This is a nuanced point that demands clarity. I believe that climate change is a significant risk. And I think it’s worth hedging against that risk, even if some aspects of the science aren’t certain, and some worst-case scenarios might be overblown. I support using the best available technologies to reduce carbon emissions in ways that don’t hamstring the economy. That’s why, for example, I oppose California’s current plan to shutter the Diablo Canyon nuclear plant, the state’s largest single source of carbon-free electricity. But the biggest question facing West Coast policymakers right now is not figuring out exactly how carbon emissions influence wildfires. The real question is, what tools are available today to bring down wildfire risks? Even if we assume climate models are accurate—and we also assume global carbon emissions can be cut fast enough to reach the Intergovernmental Panel on Climate Change’s current target—it would still take decades for today’s gradual temperature increases to halt. In the meantime, a range of factors—aside from climate—are making wildfires more deadly and more expensive.

When scientists, the press, and policymakers respond to every wildfire by talking almost exclusively about climate, those other aspects of fire policy get neglected. For example, in 2016, California’s then-governor Jerry Brown vetoed a bill requiring better oversight of power lines in high-fire-risk areas. One of the bill’s sponsors, State Senator John Moorlach, a Republican who represents Laguna Beach, later complained in a blog post that Governor Brown “relied on a weak excuse, saying the real issue is climate change.” (The Brown administration maintained that the oversight improvements the bill sought were already underway.) Two years later, sparks from a deteriorating PG&E power line set off the devastating Camp Fire blaze, the deadliest and most expensive wildfire in California history. Facing lawsuits charging that the company mismanaging its power lines, PG&E partially blamed the fire on climate change.

“If you think the only way to stop these fires is by reducing climate change then you are basically saying you are not going to be able to stop the fires,” the environmental contrarian Michael Shellenberger said in a recent online video. “That’s disempowering and wrong.” Shellenberger argues that the West would be facing megafires even if climate change was not happening. Moreover, he claims, properly managed forests would be better able to cope with the stresses of rising temperatures. More than half a century of forest-management experience supports that conclusion.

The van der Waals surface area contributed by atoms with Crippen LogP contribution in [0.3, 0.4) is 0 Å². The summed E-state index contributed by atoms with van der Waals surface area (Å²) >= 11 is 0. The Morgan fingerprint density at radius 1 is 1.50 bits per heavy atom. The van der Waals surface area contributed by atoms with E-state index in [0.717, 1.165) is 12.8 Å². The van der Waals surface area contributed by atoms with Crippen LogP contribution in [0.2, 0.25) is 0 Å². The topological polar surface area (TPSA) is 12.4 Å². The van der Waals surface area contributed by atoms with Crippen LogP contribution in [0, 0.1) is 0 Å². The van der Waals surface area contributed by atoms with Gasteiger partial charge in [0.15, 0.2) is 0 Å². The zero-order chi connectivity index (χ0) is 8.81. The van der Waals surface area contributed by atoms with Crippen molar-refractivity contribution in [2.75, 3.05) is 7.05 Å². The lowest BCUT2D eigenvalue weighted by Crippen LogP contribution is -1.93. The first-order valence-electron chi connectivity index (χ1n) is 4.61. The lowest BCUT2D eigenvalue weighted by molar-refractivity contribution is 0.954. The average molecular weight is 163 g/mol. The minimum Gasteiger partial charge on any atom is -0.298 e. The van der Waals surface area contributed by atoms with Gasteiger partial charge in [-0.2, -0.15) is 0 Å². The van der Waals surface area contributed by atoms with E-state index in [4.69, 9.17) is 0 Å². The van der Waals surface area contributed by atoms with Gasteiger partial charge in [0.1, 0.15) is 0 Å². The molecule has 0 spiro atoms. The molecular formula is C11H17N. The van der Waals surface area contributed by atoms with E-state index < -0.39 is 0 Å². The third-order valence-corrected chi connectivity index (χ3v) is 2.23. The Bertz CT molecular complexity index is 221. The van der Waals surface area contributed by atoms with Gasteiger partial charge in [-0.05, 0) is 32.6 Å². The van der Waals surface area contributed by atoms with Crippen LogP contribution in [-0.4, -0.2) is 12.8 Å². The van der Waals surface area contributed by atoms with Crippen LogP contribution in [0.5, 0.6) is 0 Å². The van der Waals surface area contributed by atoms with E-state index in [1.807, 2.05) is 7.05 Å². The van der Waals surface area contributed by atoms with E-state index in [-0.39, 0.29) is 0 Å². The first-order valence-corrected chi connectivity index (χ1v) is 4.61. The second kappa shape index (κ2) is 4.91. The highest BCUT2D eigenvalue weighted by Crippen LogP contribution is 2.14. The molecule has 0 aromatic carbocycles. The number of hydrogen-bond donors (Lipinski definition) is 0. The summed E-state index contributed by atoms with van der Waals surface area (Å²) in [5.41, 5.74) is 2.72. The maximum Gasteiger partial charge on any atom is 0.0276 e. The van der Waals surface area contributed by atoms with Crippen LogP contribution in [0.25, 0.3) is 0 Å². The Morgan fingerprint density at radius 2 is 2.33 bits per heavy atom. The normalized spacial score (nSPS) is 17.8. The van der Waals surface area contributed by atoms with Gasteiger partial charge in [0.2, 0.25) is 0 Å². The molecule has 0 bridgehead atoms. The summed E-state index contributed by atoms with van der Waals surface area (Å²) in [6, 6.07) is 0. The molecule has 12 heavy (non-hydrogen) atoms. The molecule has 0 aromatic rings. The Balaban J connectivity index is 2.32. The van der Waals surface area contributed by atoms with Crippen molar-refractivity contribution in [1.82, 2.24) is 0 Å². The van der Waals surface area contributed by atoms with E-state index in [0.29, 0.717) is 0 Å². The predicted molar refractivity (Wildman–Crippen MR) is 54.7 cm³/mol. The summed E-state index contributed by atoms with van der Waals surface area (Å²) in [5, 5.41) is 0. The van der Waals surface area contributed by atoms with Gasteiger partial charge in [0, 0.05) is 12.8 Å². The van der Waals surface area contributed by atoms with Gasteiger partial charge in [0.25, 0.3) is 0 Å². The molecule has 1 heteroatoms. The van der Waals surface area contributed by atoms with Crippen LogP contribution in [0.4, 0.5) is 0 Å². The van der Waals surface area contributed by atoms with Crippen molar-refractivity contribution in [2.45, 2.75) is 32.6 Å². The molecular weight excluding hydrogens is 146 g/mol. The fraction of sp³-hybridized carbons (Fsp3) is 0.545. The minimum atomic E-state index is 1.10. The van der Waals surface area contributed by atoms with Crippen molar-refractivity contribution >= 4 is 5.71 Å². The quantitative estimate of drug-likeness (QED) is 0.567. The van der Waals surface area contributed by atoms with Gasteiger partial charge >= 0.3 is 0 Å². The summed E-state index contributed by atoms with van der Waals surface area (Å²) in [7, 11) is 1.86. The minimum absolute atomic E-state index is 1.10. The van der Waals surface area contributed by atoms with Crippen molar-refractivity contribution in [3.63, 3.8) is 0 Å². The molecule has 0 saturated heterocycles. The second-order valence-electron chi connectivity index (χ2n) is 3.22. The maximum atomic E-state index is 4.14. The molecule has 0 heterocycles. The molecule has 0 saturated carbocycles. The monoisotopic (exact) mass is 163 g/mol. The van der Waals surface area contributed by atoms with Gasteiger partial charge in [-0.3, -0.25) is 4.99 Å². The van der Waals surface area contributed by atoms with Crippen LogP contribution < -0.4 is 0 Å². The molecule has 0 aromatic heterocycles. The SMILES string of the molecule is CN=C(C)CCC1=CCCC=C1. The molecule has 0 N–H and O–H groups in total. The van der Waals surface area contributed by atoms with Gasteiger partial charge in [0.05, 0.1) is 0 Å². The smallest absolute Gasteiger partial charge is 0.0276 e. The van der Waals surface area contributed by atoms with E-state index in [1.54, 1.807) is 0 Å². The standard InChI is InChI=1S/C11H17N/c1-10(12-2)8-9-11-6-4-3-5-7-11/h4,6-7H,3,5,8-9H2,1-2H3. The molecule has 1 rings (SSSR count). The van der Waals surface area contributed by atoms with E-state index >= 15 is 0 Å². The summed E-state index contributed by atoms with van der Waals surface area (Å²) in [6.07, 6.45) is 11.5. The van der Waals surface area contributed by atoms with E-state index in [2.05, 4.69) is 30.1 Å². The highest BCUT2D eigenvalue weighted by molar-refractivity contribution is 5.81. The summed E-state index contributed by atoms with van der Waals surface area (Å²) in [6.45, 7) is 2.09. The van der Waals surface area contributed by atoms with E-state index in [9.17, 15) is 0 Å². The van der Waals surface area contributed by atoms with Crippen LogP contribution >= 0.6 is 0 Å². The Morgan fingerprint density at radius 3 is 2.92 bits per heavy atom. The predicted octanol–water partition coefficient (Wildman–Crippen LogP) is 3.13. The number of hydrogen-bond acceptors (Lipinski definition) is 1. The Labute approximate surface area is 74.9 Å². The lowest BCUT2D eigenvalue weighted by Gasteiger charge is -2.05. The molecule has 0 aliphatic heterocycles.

Forestry experts began warning about the dangers of over-aggressive fire suppression in the mid twentieth century. In a forest that burns regularly, fires tend to lick through the underbrush, mostly consuming fallen deadwood and litter. Healthy trees survive such routine burns, and forest ecosystems emerge from them healthier. But if every fire is snuffed out at birth, combustible materials build up. When fires move through these fuel-rich environments they become hotter and more destructive, reaching up into the living crowns of the trees and scorching the life out of forest soils.

The solution to this dilemma is carefully controlled “prescribed burns.” I can remember seeing such controlled burns in Yosemite National Park in the early 1980s. They would smolder for days consuming pine needles and deadwood. But, while prescribed burns are widely used today in the southeastern U.S., they were never deployed on a sufficient scale in the West. One obstacle was Clinton administration policies that aimed to restore Western forests to “pre-settlement” conditions. The goal was to limit logging and to restrict road use on federal lands in order to keep forests as pristine as possible. “To accept this idea you have to believe pre-settlement forests were ‘naturally functioning ecosystems’ untouched by human hands,” noted forest researcher Bob Zybach in 1994. “The fact is, people have been altering the character of this region’s forests for at least 11,000 years.”